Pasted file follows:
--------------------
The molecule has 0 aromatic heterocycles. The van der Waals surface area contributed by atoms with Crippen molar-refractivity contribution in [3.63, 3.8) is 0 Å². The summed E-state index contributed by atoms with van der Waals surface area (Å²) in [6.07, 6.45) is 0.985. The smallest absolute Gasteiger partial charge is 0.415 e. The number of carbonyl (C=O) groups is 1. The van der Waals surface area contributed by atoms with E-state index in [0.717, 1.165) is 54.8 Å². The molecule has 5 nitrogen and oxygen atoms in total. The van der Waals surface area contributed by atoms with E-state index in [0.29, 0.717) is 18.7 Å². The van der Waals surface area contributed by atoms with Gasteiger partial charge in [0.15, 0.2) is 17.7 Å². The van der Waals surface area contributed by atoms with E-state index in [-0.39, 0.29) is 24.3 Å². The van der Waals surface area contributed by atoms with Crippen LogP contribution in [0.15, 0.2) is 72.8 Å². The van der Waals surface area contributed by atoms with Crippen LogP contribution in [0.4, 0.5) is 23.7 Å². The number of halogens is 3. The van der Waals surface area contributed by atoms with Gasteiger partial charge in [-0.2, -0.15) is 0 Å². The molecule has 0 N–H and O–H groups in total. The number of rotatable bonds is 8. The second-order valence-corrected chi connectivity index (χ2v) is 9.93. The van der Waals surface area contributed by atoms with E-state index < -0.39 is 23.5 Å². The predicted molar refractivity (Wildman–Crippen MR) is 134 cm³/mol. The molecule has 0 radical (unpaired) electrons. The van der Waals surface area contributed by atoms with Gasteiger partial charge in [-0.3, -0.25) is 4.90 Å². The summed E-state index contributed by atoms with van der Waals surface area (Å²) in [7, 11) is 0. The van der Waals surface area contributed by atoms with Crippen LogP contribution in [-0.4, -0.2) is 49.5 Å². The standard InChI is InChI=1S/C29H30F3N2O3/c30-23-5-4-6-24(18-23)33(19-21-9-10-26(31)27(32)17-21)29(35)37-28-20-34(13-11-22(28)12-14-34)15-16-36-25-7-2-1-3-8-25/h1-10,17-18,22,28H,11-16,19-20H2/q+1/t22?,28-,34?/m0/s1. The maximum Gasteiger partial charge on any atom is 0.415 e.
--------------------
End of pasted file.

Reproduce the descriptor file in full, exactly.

The molecule has 0 aromatic heterocycles. The van der Waals surface area contributed by atoms with Crippen molar-refractivity contribution in [3.63, 3.8) is 0 Å². The summed E-state index contributed by atoms with van der Waals surface area (Å²) in [6.07, 6.45) is 0.985. The smallest absolute Gasteiger partial charge is 0.415 e. The number of carbonyl (C=O) groups is 1. The van der Waals surface area contributed by atoms with E-state index in [0.717, 1.165) is 54.8 Å². The molecule has 5 nitrogen and oxygen atoms in total. The van der Waals surface area contributed by atoms with E-state index in [0.29, 0.717) is 18.7 Å². The van der Waals surface area contributed by atoms with Gasteiger partial charge in [0.15, 0.2) is 17.7 Å². The van der Waals surface area contributed by atoms with E-state index in [-0.39, 0.29) is 24.3 Å². The van der Waals surface area contributed by atoms with Crippen LogP contribution in [0.15, 0.2) is 72.8 Å². The van der Waals surface area contributed by atoms with Crippen LogP contribution in [0.4, 0.5) is 23.7 Å². The number of halogens is 3. The van der Waals surface area contributed by atoms with Gasteiger partial charge in [-0.2, -0.15) is 0 Å². The molecule has 0 N–H and O–H groups in total. The number of rotatable bonds is 8. The second-order valence-corrected chi connectivity index (χ2v) is 9.93. The van der Waals surface area contributed by atoms with E-state index < -0.39 is 23.5 Å². The predicted molar refractivity (Wildman–Crippen MR) is 134 cm³/mol. The molecule has 0 radical (unpaired) electrons. The van der Waals surface area contributed by atoms with Gasteiger partial charge in [-0.3, -0.25) is 4.90 Å². The summed E-state index contributed by atoms with van der Waals surface area (Å²) in [7, 11) is 0. The van der Waals surface area contributed by atoms with Crippen LogP contribution in [-0.4, -0.2) is 49.5 Å². The standard InChI is InChI=1S/C29H30F3N2O3/c30-23-5-4-6-24(18-23)33(19-21-9-10-26(31)27(32)17-21)29(35)37-28-20-34(13-11-22(28)12-14-34)15-16-36-25-7-2-1-3-8-25/h1-10,17-18,22,28H,11-16,19-20H2/q+1/t22?,28-,34?/m0/s1. The maximum Gasteiger partial charge on any atom is 0.415 e.